ANNE ARUNDEL COUNTY, Md. (WJZ) — Calls for help are changing in this country.
Alex DeMetrick reports first responders have to adapt to fewer fires and more medical emergencies.READ MORE: U.S. Park Police Name Pamela Smith As New Chief, First Black Woman To Lead The Force
It turns out that wail in the night is a call for change for fire departments in Maryland and the nation.
“It’s a big change, and it’s been trending that way for 20 years,” said Chief Michael Cox, Anne Arundel County Fire Department.
The trend away from fighting fires.
It’s an emergency that will never go away, but it is steadily shrinking from more than 3 million fires nationally in 1977 to more than 1 million in 2010. It’s a 55 percent decrease that’s still going down.
“There’s better building construction. There’s new fire codes. There’s testing labs like underwriters that test appliances,” Cox said.
This is forcing Anne Arundel County’s fire chief to adapt to a new reality.READ MORE: Bobbleheads Memorialize Baltimore Sports Superfan Mo Gaba, Raise Money For Charity
The county is growing its ambulance fleet, investing in six more by June to keep pace with an aging wave of baby boomers.
“So many of the calls are medical calls. It’s important to have an ambulance at the scene,” said Anne Arundel County Executive Laura Neuman.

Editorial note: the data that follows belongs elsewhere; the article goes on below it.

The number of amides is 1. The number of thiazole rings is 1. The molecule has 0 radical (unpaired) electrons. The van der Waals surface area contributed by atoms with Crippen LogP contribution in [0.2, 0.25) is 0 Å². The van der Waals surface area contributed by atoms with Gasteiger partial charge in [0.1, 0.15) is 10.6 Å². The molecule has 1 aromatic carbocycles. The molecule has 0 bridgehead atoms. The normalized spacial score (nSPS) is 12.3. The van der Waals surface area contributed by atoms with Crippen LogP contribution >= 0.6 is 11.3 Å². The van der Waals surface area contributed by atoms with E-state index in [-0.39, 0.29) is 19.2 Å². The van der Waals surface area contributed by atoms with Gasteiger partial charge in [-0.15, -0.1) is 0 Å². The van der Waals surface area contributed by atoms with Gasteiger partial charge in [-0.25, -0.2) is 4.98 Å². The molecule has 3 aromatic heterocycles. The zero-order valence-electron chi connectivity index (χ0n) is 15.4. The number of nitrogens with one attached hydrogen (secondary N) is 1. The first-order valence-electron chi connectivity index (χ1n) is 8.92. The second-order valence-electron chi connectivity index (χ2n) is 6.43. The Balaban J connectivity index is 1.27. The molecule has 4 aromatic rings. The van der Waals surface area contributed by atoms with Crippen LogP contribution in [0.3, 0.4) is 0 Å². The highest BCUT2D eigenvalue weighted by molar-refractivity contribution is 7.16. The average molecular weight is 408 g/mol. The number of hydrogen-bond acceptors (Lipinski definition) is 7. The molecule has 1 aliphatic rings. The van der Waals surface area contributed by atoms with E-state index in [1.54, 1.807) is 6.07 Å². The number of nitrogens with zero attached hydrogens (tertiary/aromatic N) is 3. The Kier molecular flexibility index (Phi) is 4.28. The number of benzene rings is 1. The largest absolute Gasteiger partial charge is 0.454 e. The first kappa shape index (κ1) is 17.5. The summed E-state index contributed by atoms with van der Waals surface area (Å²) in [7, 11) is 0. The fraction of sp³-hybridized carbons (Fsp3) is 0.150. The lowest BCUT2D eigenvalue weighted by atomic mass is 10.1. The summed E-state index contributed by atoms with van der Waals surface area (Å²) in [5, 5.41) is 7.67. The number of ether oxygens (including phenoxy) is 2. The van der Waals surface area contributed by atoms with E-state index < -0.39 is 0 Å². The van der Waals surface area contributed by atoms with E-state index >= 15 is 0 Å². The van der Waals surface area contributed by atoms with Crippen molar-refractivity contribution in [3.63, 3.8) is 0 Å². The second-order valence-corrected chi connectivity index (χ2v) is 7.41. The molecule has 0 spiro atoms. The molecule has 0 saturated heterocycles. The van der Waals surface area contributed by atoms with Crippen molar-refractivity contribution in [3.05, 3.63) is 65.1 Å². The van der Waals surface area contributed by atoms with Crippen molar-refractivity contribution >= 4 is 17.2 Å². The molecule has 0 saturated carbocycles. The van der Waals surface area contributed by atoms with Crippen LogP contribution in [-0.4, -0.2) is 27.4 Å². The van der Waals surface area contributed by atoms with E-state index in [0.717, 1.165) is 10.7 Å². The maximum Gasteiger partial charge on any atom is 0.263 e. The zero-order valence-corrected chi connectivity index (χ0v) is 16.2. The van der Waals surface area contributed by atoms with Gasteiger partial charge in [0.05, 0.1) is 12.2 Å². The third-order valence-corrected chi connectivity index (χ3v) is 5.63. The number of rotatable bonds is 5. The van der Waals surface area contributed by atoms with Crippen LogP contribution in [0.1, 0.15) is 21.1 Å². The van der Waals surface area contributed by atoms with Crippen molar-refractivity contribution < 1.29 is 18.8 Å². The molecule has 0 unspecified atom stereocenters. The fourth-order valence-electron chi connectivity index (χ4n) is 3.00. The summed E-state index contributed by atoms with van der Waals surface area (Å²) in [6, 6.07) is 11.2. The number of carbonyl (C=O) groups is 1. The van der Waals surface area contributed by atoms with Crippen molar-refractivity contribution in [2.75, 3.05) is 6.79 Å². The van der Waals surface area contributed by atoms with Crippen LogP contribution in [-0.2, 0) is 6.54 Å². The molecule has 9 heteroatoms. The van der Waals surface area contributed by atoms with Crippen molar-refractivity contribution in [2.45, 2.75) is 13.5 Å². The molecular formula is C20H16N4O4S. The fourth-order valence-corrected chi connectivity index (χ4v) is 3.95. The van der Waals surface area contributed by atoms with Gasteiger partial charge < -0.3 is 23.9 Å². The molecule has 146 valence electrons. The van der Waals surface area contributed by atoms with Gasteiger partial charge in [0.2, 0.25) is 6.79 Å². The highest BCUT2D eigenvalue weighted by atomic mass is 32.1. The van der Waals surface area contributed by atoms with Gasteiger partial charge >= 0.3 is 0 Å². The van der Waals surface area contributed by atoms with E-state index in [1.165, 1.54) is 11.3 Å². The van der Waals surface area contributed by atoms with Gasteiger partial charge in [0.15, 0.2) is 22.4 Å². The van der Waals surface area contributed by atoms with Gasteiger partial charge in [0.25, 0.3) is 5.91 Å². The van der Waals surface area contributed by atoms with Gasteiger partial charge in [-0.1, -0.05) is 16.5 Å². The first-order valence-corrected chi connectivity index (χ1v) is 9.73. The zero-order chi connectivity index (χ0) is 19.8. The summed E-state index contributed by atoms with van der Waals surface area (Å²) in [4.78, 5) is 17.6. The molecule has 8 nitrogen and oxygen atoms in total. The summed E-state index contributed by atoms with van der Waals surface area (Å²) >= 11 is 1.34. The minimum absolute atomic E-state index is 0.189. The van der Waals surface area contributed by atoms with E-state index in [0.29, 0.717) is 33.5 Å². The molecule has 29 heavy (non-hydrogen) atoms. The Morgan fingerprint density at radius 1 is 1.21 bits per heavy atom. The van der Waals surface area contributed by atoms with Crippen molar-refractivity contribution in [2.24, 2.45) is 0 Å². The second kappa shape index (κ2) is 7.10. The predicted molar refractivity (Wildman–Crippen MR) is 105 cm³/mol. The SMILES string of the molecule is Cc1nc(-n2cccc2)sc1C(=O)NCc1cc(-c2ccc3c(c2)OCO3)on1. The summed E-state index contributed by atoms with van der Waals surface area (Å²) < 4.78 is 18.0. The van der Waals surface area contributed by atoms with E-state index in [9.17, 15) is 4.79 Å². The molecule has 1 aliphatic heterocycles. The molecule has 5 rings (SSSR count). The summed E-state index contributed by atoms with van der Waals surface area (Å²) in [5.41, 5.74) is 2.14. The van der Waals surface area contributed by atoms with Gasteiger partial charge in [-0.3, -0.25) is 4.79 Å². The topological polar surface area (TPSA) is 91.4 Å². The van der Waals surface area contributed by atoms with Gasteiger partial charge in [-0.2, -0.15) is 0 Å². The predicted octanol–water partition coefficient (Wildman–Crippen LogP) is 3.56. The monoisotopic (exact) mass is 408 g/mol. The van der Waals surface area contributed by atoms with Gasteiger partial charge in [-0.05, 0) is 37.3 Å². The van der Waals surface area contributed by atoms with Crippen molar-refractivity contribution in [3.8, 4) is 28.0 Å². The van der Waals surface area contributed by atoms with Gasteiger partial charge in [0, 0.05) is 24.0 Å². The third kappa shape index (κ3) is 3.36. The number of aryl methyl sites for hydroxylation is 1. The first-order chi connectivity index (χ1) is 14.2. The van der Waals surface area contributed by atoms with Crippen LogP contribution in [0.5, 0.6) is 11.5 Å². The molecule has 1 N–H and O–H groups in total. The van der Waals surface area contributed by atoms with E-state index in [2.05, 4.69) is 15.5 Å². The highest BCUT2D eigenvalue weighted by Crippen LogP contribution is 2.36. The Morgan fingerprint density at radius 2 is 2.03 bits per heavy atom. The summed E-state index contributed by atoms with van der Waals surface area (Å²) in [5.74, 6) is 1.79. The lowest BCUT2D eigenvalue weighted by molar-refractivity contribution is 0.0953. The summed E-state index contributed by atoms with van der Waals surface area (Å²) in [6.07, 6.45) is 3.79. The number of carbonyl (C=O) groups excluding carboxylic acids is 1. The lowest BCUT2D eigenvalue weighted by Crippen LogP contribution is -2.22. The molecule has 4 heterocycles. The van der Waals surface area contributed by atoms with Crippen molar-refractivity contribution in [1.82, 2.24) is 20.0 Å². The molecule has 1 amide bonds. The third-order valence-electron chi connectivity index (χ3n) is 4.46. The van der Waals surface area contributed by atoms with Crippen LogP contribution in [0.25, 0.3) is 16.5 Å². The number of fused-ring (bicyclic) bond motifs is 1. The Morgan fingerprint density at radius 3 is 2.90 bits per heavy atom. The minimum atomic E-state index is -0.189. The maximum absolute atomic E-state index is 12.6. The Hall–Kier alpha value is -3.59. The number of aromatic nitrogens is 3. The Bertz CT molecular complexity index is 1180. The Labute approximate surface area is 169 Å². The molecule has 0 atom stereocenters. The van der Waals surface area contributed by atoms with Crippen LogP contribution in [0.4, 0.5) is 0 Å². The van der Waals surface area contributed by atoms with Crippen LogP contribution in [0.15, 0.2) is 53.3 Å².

From nearly 58,000 medical calls in the county in 2008 to just over 61,000 last year, it’s an 85 percent increase. Many have nothing to do with injuries from serious accidents.
“People being discharged from the hospital earlier, more people being treated at home,” Cox said.
When it comes to cost, it doesn’t always make sense to send a fire engine to do an ambulance’s work.
“And we were sending a fire engine out on every one of those calls, and that just doesn’t make sense,” Neuman said.
So the county is cross-training firefighters to roll on more medical calls.MORE NEWS: Baltimore Mayor, Maryland Governor Clash After Hogan Says City Getting More Vaccines Than ‘Entitled To’ In Response To WJZ Question
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